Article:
Klezmer music in America: revival and beyond


Klezmer music has experienced changing musical content and social function since the late 19th. c. In the immigrant period, mostly Eastern European dance tunes were performed by fairly large groups (12-15 performers). As more klezmer music was recorded, it took on the role of a cultural buffer. From the 1940s to the 1960s, however, it shifted back to a live performance context (weddings, bar mitzvahs, etc.) and was associated especially with the Jewish resort milieu of the Catskills.

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Articles in Journals

Fiddler on the Move: Exploring the Klezmer World


"Klezmer" is a Yiddish word for professional folk instrumentalist-the flutist, fiddler, and bass player that made brides weep and guests dance at weddings throughout Jewish eastern Europe before the culture was destroyed in the Holocaust, silenced under Stalin, and lost out to assimilation in America. Klezmer music is now experiencing a tremendous new spurt of interest worldwide with both Jews and non-Jews recreating this restless volatile, and vibrant musical culture.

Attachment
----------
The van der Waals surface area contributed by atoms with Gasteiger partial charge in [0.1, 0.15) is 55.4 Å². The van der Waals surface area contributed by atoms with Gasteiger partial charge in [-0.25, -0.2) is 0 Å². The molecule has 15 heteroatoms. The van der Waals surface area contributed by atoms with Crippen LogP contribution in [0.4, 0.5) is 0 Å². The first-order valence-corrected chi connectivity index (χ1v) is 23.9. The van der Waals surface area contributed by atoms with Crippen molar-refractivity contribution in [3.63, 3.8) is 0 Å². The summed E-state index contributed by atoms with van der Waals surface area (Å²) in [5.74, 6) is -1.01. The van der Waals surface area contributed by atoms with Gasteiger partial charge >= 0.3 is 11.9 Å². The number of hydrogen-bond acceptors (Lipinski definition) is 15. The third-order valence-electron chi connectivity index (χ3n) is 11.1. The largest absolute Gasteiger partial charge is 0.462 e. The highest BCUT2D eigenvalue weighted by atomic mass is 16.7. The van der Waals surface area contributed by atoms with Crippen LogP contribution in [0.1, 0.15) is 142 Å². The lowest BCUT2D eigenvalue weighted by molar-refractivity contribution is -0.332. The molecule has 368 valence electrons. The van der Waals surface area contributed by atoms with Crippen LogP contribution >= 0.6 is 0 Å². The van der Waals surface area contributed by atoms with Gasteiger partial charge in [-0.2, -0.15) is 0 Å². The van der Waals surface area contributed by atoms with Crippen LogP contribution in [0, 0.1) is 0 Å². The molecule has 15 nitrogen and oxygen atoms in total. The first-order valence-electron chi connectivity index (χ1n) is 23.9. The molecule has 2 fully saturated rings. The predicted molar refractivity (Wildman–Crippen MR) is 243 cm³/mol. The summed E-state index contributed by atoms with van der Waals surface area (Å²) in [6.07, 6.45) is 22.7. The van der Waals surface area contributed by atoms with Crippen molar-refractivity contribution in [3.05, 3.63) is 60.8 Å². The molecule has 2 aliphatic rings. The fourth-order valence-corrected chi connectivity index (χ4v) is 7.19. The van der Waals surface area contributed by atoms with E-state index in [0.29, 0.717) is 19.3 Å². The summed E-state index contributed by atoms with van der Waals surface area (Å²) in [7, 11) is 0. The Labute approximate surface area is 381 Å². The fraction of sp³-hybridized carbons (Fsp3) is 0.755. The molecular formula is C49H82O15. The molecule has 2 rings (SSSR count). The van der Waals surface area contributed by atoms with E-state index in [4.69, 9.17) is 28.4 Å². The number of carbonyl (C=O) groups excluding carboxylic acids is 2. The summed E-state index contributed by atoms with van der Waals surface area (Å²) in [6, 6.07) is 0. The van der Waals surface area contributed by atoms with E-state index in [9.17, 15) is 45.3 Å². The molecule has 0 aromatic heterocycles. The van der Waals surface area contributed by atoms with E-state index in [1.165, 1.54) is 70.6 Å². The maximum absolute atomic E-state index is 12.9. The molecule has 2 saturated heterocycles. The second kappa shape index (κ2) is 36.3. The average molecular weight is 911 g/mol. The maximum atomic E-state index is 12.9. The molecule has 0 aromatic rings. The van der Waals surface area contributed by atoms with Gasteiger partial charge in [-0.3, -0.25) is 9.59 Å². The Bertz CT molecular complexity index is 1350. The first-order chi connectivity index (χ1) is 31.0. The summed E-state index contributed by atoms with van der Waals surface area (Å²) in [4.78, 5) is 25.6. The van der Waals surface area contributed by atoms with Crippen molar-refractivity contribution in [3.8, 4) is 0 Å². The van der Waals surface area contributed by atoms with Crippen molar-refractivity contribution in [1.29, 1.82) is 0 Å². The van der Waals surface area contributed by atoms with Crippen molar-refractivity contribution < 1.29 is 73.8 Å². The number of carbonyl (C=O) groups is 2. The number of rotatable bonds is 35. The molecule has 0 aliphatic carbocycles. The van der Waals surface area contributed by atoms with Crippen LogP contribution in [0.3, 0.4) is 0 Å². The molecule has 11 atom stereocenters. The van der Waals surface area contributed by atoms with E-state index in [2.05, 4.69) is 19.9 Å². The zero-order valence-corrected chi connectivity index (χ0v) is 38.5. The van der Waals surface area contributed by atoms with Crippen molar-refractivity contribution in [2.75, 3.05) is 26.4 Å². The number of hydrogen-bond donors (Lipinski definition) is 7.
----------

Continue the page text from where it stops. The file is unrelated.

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Joseph Moskowitz

Tsimbalist & composer

Joseph Moskowitz born in Romania. He was an American cimbalom player, and a recording artist in New York City during the first half of the twentieth century. He was a descendant of a family of klezmer musicians and was among the most well-known American cimbalom players of his time. He had a wide repertoire which included not only Jewish music but also Romanian, classical, and ragtime music.

Full biography in Wikipedia.